What is a personal brand?
The other week I ran a poll asking people to select ‘True or False: A personal brand is MORE important than a company brand.’
March is our time to celebrate women across the world and today is International Women’s Day #IWD2022. International Women’s Day is a global day celebrating the social, economic, cultural and political achievements of women. The day also marks a call to action for accelerating gender parity and this year’s IWD theme is #BreakTheBias.
For me, this is a time of reflection, celebration and motivation. While we’ve made incredible progress in gender equality, there’s still a long journey ahead of us and I think this journey is one that must come from deep within.
My journey to prove my worth
I come from a family of women who were a powerful part of the workforce. My maternal grandmother worked for the U.S. Treasury, became a teacher and brought in much of the family’s household income while my grandfather battled various health concerns. My mother started working at a grocery store at the age of 15, paid her way through college, and was in marketing and sales in the early days of software and online advertising. Education has always been at the foundation of my family’s success and is why I pursued both a Bachelor of Business and Masters of Business.
In my family, we used education to break any bias towards our worth and capabilities. From my experience, the more education and knowledge I’ve had, the less someone could question my capabilities. I’ve always felt like I had to prove something to the world and that a certain education or job would prove my worth. That’s why I fought so hard to get into the Wisconsin Business School as an undergraduate freshman and the McCombs Business School for my MBA.
And the truth is that it was a fight. I didn’t have strong SAT or GMAT scores and felt added pressure to prove my worth so that I could get a chance in these programs. When I applied to the Texas MBA, there were less than 30% women in the program. My year was the first time there were over 30% and now the program is getting closer to 50/50 men and women. We see these discrepancies not just in education but in industries like technology and finance. Is it bias? Is it inequality? Is it systemic? It’s all the things.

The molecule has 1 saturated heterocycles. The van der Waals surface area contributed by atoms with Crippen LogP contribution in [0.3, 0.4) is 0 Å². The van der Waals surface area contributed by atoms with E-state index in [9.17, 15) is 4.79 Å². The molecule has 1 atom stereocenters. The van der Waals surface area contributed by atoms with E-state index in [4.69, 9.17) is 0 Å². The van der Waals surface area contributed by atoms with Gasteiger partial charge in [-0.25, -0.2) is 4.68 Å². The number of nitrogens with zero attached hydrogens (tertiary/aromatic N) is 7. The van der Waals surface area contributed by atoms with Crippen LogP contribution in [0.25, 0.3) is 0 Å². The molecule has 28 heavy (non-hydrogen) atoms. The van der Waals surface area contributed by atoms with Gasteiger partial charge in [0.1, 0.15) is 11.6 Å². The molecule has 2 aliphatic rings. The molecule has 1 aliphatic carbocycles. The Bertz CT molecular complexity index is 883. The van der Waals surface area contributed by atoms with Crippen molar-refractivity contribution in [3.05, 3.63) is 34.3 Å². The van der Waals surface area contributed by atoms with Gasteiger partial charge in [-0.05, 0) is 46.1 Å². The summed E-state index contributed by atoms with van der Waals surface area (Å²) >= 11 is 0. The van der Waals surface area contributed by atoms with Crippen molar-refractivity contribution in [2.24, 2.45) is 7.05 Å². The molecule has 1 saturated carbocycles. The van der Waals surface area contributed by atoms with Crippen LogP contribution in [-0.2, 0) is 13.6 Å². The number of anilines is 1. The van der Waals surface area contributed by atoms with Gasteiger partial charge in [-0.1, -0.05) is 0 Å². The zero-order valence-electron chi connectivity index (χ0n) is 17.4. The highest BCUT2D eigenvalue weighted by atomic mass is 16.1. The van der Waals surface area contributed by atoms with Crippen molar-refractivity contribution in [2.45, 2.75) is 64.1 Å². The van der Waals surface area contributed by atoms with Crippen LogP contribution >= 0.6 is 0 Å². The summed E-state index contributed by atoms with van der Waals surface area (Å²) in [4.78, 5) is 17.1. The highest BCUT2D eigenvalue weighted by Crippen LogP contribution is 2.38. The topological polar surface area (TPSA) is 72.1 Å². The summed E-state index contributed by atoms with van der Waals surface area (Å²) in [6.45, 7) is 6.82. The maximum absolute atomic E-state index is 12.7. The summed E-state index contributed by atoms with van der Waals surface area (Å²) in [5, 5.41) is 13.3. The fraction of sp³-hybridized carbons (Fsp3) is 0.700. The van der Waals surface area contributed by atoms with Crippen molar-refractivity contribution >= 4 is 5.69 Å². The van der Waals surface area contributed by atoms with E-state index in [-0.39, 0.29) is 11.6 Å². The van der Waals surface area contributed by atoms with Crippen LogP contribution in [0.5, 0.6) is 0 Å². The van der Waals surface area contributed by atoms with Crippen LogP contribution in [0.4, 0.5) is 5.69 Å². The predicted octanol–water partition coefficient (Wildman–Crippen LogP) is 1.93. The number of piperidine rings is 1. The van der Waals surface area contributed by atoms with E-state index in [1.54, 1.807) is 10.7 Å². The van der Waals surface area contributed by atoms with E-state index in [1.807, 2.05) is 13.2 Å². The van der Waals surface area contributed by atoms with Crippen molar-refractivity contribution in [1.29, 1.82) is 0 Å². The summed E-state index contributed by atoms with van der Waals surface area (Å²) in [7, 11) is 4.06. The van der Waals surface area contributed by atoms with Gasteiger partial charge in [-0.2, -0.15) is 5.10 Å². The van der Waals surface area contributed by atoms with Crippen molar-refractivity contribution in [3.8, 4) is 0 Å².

Breaking the bias comes with courage
As I’ve built my career and listened to the women before me, all I’ve heard about is climbing the ladder. Rachel, get a mentor. Rachel, build a career plan to Director. Rachel, what’s your earnings goal.
Along the way, I rarely thought about what fulfilled my passion and purpose. I was on a quest to climb the ladder and ‘break the glass ceiling’. To create more women at the top so that I could bring more along with me. But all of that changed when the pandemic hit, and I realized I just wasn’t happy.
To be honest, I felt that niggle in my stomach as soon as I started my corporate job at Microsoft. I knew this was the ‘perfect job’ with a great salary and benefits and guilted myself for knowing I may be destined for something more beyond a job. I knew deep down that something was missing for me. In fact, I had a mentor the first 6 months and cried, telling her I wasn’t happy with what I was doing and just felt so guilty and ashamed because I was also so proud to be there.
So I ignored all the feelings.
I ignored who I wanted to be. What I wanted to pursue because I was too scared to break the bias.
I was the female MBA with a great corporate job climbing the ladder…shouldn’t I be happy?
The pursuit of happiness, love and family